Originally uploaded by One-Speed Photography
I didn’t want to come out today. I knew I was not going to find a truly quiet place, and I have so many works in progress that I really begrudged the time. At the very least I ought to be folding clothes so that’s not hanging over my head, too. But I have a sitter, so I take my best guess and head northward, my head a jumble of anxiety about the old novel that got two more rejections this week and the new one I’m too intimidated to start on.
I reach the Pinnacles and find that I was right. It’s not quiet. But I head for the quietest place—where the overhanging cave and rapids mask the sound, and I spread out a blanket and eat an apple.
I’ve never really appreciated the sedimentary rock here—the bulk and the variety of it, from mud-gray to caramel to slate gray and black, layered upon each other. The water tore through here, smacked into this solid wall, and in turning the corner, gouged out this deep overhang. Trees and shrubs cling to its brow, spilling roots and branches over the edge, their branches emerging from patchwork shadow in a rainbow that marches from olive to green to gold against the flawless blue sky. Its underside huddles black above the water, and rich, warm red-brown over the sand where I sit. Behind me, I hear the trickle of an underground stream working its way down the back wall. Before me, the water lies serene, reflecting the world in its depths, but in the distance, rapids sparkle, drawing my vision with motion.
A wind growls progresses along the valley, drowning out the traffic and the rapids as it rushes from tree too tree, sending a cascade of leaves whirling before it. When Alex was little, I would say, “Look at the trees dancing.” But a tree doesn’t dance with an edgy, raucous bump and grind. It follows stately Baroque forms, bowing to its neighbor and circling round. The leaves, though—no inhibitions there. Millions of thrill-seekers hurling themselves from the heights, some plunging in free-fall, others twirling madly, while the rest flicker back and forth, landing daintily feet-first in the water and then settling back on it with the sigh of those finally getting to rest after a long day’s work.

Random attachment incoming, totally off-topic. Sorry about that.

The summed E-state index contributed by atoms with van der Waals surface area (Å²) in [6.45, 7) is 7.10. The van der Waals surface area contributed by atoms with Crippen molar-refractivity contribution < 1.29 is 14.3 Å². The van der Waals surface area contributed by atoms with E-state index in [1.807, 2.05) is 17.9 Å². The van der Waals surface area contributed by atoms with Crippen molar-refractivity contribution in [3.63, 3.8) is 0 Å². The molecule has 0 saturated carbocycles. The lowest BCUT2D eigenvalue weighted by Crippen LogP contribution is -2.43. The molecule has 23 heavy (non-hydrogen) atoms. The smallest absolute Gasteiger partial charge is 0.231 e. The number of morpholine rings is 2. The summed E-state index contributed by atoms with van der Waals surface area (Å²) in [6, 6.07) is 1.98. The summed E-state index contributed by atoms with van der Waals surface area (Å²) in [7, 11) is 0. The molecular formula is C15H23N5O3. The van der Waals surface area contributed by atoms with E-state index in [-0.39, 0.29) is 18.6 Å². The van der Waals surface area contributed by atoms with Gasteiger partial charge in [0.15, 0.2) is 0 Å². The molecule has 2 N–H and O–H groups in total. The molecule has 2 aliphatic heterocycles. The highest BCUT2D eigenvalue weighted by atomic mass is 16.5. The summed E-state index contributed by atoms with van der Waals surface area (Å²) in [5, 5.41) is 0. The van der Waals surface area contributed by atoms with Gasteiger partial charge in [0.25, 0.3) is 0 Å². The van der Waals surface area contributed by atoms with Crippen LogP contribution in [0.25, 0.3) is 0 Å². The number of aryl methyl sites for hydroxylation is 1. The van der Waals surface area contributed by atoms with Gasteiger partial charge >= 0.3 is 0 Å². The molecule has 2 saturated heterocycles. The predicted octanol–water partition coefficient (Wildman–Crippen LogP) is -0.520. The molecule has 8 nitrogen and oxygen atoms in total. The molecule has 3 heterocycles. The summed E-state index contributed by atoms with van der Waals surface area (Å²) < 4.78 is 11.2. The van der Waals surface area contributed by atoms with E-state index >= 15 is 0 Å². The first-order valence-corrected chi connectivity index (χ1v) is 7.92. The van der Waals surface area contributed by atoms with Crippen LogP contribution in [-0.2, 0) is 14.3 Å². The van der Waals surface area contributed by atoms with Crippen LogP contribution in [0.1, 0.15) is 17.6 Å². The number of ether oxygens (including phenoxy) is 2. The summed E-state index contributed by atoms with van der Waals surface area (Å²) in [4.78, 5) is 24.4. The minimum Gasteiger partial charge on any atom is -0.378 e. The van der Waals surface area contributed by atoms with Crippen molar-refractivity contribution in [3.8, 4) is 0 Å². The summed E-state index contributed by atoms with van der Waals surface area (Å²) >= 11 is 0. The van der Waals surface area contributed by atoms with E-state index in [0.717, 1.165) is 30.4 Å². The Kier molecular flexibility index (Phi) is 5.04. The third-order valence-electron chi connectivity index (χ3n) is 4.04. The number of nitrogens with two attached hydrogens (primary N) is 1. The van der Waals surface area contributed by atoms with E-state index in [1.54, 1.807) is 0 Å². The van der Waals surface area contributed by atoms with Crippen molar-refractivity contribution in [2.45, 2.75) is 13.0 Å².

Voices approach; a young father arrives with two tow-headed boys, 5 and 7, I’d guess, and a mutt that looks half Huskie. Being boys, they pound around in the soft sand, closer and closer to the junction of water and rock wall, until one of them shrieks, “Daddy, I’m sinking in the mud!” I’m closer, and so, chuckling, I abandon my NEO and attempt a rescue. I manage it…barely. He wasn’t kidding about sinking in the mud; he loses a shoe in it and has to stretch out across the mud to dig it out. The dad heads off a tantrum by telling him to take his shoes and socks off and wash off in the creek. That wouldn’t work in my house, especially not at the end of September, with the water temperature edging downward toward winter, but it does the trick; soon the boy is running around barefoot on the chilly Missouri “sand.”
They don’t last long. Soon they’re packing up and leaving me alone again, and as their voices fade along the trail, I wonder if my long, creative descriptions of nature really interest anyone, whether I should post this on Monday or not. But I know that I will because I don’t have time to write multiple blog entries. I have too many irons in the fire.
So I twist my neck and look up again, at the monochrome rainbow. And as I turn to face forward again, I realize that despite the imperfect quiet, some of noise in my head has eased.
For monochrome rainbows,
and the chill of Missouri clay seeping upward below my back
For subterranean streams
and Jonathan apples
For running water,
clear blue skies,
and the irrepressible energy of childhood
For restful nights
and a rich life